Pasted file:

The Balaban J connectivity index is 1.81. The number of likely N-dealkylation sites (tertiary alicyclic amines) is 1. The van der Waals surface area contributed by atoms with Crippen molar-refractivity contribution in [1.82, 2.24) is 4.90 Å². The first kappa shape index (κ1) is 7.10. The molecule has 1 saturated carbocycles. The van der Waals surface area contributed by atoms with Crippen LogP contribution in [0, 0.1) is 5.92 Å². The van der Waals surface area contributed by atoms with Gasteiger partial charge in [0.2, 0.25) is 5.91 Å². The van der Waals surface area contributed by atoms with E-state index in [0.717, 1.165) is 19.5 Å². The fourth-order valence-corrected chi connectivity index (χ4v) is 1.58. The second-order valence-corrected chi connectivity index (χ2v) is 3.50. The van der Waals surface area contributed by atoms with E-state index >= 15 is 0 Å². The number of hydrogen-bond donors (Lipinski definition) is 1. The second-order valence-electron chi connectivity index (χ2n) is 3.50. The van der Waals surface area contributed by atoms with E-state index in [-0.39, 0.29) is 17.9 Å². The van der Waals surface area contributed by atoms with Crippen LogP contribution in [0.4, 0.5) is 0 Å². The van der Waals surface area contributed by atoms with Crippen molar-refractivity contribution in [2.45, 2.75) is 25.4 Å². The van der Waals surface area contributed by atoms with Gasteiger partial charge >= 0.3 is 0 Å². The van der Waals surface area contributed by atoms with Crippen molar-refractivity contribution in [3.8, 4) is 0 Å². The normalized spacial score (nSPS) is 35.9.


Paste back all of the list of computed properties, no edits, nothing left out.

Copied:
The Balaban J connectivity index is 1.81. The number of likely N-dealkylation sites (tertiary alicyclic amines) is 1. The van der Waals surface area contributed by atoms with Crippen molar-refractivity contribution in [1.82, 2.24) is 4.90 Å². The first kappa shape index (κ1) is 7.10. The molecule has 1 saturated carbocycles. The van der Waals surface area contributed by atoms with Crippen LogP contribution in [0, 0.1) is 5.92 Å². The van der Waals surface area contributed by atoms with Gasteiger partial charge in [0.2, 0.25) is 5.91 Å². The van der Waals surface area contributed by atoms with E-state index in [0.717, 1.165) is 19.5 Å². The fourth-order valence-corrected chi connectivity index (χ4v) is 1.58. The second-order valence-corrected chi connectivity index (χ2v) is 3.50. The van der Waals surface area contributed by atoms with E-state index >= 15 is 0 Å². The number of hydrogen-bond donors (Lipinski definition) is 1. The second-order valence-electron chi connectivity index (χ2n) is 3.50. The van der Waals surface area contributed by atoms with E-state index in [-0.39, 0.29) is 17.9 Å². The van der Waals surface area contributed by atoms with Crippen LogP contribution in [0.4, 0.5) is 0 Å². The van der Waals surface area contributed by atoms with Crippen molar-refractivity contribution in [2.45, 2.75) is 25.4 Å². The van der Waals surface area contributed by atoms with Gasteiger partial charge >= 0.3 is 0 Å². The van der Waals surface area contributed by atoms with Crippen molar-refractivity contribution in [3.8, 4) is 0 Å². The normalized spacial score (nSPS) is 35.9.